Go-ahead for £9m mental health unit
SHAUN LOWTHORPE Health chiefs yesterday gave the green light to a new £9.4m scheme to build a new care unit for people with serious mental illnesses in Norfolk.The project, funded by Norfolk and Waveney Mental Health Partnership NHS Trust, will provide a purpose- built combined psychiatric intensive care unit (PICU) and low secure unit on the Hellesdon Hospital site in Norwich.
Health chiefs yesterday gave the green light to a new £9.4m scheme to build a new care unit for people with serious mental illnesses in Norfolk.
The project, funded by Norfolk and Waveney Mental Health Partnership NHS Trust, will provide a purpose- built combined psychiatric intensive care unit (PICU) and low secure unit on the Hellesdon Hospital site in Norwich.
The new unit will provide ten PICU beds and 12 low secure beds for people experiencing serious episodes of mental illness.
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Currently, people who need PICU placements receive their treatment outside Norfolk, and the development means that they will be able to receive their care more locally.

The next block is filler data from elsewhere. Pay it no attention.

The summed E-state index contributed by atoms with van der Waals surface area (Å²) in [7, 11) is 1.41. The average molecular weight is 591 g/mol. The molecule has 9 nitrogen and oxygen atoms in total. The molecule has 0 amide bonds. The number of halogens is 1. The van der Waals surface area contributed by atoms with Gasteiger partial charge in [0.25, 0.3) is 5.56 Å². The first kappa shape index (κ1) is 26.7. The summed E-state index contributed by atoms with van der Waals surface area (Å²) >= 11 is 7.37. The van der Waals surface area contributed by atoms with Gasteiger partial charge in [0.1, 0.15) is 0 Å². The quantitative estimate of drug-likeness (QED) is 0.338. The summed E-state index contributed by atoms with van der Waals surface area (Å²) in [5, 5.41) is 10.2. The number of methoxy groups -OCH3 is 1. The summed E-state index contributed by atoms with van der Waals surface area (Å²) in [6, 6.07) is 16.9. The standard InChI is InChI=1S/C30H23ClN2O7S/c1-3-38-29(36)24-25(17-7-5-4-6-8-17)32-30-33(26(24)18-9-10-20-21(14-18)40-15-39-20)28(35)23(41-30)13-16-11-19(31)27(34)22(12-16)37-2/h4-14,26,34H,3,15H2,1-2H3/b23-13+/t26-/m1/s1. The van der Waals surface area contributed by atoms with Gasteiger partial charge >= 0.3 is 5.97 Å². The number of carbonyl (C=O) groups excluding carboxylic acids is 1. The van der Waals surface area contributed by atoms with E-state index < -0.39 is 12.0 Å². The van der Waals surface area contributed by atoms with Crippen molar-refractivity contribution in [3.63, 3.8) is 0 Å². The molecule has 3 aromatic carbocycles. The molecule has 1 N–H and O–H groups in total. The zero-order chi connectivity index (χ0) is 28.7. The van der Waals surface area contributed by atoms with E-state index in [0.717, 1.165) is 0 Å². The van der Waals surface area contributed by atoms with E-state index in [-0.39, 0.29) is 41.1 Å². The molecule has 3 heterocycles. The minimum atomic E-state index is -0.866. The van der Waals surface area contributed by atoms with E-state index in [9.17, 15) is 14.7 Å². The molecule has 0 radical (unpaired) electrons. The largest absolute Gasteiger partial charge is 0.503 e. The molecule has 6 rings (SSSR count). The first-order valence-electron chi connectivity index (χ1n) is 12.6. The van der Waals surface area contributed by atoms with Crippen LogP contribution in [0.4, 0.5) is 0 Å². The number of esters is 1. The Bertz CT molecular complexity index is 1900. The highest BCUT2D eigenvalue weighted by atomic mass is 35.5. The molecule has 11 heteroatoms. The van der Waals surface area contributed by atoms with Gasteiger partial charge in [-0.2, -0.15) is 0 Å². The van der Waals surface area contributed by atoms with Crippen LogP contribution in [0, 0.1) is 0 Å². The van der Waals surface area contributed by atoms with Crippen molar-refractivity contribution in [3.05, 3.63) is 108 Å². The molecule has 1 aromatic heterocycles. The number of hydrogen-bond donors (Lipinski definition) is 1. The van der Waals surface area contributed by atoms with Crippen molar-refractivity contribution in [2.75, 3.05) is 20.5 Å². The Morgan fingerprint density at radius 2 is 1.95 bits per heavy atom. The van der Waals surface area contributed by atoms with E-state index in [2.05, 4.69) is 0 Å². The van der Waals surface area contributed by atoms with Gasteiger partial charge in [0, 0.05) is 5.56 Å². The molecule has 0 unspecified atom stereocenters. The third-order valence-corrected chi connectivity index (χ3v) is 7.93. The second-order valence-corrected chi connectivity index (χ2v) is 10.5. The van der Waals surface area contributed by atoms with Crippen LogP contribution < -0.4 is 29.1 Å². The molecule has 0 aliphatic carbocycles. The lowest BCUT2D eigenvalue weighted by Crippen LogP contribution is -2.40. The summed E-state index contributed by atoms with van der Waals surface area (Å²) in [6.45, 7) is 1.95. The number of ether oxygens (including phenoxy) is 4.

The facility, which has secured the backing of the East of England Strategic Health Authority, will work in tandem with the Yare Ward low secure unit - the only NHS-provided, dedicated low-secure service in Norfolk and Waveney - which opened in January and will bring the total of beds up to 31.
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Staff aim to help people get better more quickly while maintaining their safety. Patients are moved through the system to the most appropriate environment when they are ready and are given the best possible support at each stage.
Local primary care trusts are also committed to supporting the services being delivered locally.
Programme manager Denise Zandbergen said: “This is fantastic news for patients who, until now, have had to travel for this intensive service. Having a facility in Norfolk means there will be less stress resulting from them being away from their families and, hopefully, stop people from losing contact with their own lives and potential.
“This holistic view - looking at the whole of the patient and their needs - helps to reduce the length of time they need in such specialist mental health accommodation.”
The building will provide two self-contained units, all with single rooms and ensuites, which allows for the greatest flexibility to accommodate different numbers of men and women. There will be shared resources across the units, including therapy rooms and a gym. There will also be enclosed gardens.
Work will start in January and the new unit is set to open in April.